• Not checking the original Architects Structural drawings well enough to make sure I understood the roof beam design.
    • Jumping to conclusions about the provision of the ‘ears’ based on an early concept stage Architects rendering drawings instead of checking the structural drawings more carefully.

So you can imagine that tempers were getting frayed, and that’s probably a contributing factor to Kanyah not phoning me and sending me photographs for a couple of weeks.

At this stage the Architect visited site.

The Next Day The Builder And The Construction Workers Were Nowhere To Be Seen

The next day the builder and the construction workers were nowhere to be seen and he didn’t answer his phone for days.

I was worried that he had been upset by all the criticism that may have been flying round and decide to call it quits. But what came next?

Sweltering Summer Turns To Freezing Winter As Freak Weather Storms Create Turmoil In Thailand

Blasts of icy wind from China wreck havoc on Thailand plunging what a few days ago was a blistering hot summer  into a winter monsoon season overnight!

The temperature plummeted faster than a bungee jumper on his downward fall and vast areas of souther Thailand were suddenly flooded meters deep.

Image of Koh Samui Thailand Floods 1

Koh Samui Thailand Floods 1

More on Thailand’s  freak weather, earthquakes, over a million people to be stranded, floods, freezing temperatures and unseasonal tropical downpours.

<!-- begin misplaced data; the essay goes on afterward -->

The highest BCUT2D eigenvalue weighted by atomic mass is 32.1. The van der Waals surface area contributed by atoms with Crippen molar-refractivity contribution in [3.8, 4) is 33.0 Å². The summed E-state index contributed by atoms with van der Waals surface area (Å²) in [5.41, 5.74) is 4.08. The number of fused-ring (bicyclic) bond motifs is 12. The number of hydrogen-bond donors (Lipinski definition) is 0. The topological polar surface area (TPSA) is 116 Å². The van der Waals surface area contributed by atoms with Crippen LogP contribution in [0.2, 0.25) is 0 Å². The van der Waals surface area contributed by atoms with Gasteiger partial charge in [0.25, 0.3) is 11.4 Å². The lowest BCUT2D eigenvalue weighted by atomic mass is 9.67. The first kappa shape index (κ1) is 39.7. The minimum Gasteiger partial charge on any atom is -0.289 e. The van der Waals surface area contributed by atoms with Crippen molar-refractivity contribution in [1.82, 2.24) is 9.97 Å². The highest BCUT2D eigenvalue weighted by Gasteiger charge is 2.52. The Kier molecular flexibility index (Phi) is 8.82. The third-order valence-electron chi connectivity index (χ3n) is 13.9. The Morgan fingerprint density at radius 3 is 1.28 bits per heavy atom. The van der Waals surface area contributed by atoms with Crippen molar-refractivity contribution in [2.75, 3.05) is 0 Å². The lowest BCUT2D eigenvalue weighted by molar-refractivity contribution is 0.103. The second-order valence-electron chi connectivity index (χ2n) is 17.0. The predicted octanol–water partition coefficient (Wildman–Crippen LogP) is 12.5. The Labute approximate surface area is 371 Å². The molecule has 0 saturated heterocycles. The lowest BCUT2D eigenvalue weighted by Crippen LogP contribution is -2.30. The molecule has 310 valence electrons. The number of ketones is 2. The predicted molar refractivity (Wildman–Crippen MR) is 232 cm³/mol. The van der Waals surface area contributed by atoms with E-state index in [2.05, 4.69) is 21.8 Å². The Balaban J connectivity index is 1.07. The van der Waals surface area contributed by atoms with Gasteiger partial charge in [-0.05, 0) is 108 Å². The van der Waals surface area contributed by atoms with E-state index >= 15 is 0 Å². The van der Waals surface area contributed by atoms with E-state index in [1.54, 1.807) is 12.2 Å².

The Reason For The Builder Leaving Site (For The First Time ) And All Constuction Stopping

At last we get to it. it wasn’t the roof problems that caused our Thai builder and all his labor to stop the building work on our retirement home in Pakchong (Pak Chong). it was the bad weather!

Quite simply, the freak weather reached as far as Pakchong (Pak Chong) and the torrential downpour for three days meant that no construction work could continue.

Finding Builders in Thailand To Build Our Retirement House In Pakchong

Just A Quick Update On Our Thai House-Build Project. 5 October, 2010

Now Kanyah is back at Pakchong with the Thai House Plans (construction issue) and is looking again for builders to build our retirement house. But just as it was difficult to find a builder last year when we only had the house drawings that I made (not those produced by our Thai Architect which we have now), so this time it is not so easy also.

You maybe be wondering why we did not ask Kensington to build our home. I did ask in the beginning but unfortunately the location of our land is too far out for them to build. It is a shame as it is so difficult to find good reliable builders that do a professional job.

Kensington can build homes of all sizes, shapes and styles in many locations but Thailand is a big country and they cannot build everywhere.

It is always best to ask them and let them know your location as they can build in Chiang Mai, Phuket, Pattaya, Bangkok, Hua Hin, Ko Samui and many other areas. A lot depends on the project and the location.

However even if they cannot build your home I am sure one of their excellent architects can design it.

Anyway, Kanyah phoned me yesterday (I am still in the U.K., working) and gave me the following update.

Building Permit Application in Thailand

Kanyah has visited the Or Bor Tor office, which she says is close to our plot of building land in Pakchong and they have told here what documents are required to apply for the building permit. There are some documents she does not have at the moment and these are:-

A) The Signed Construction Drawings And Calculations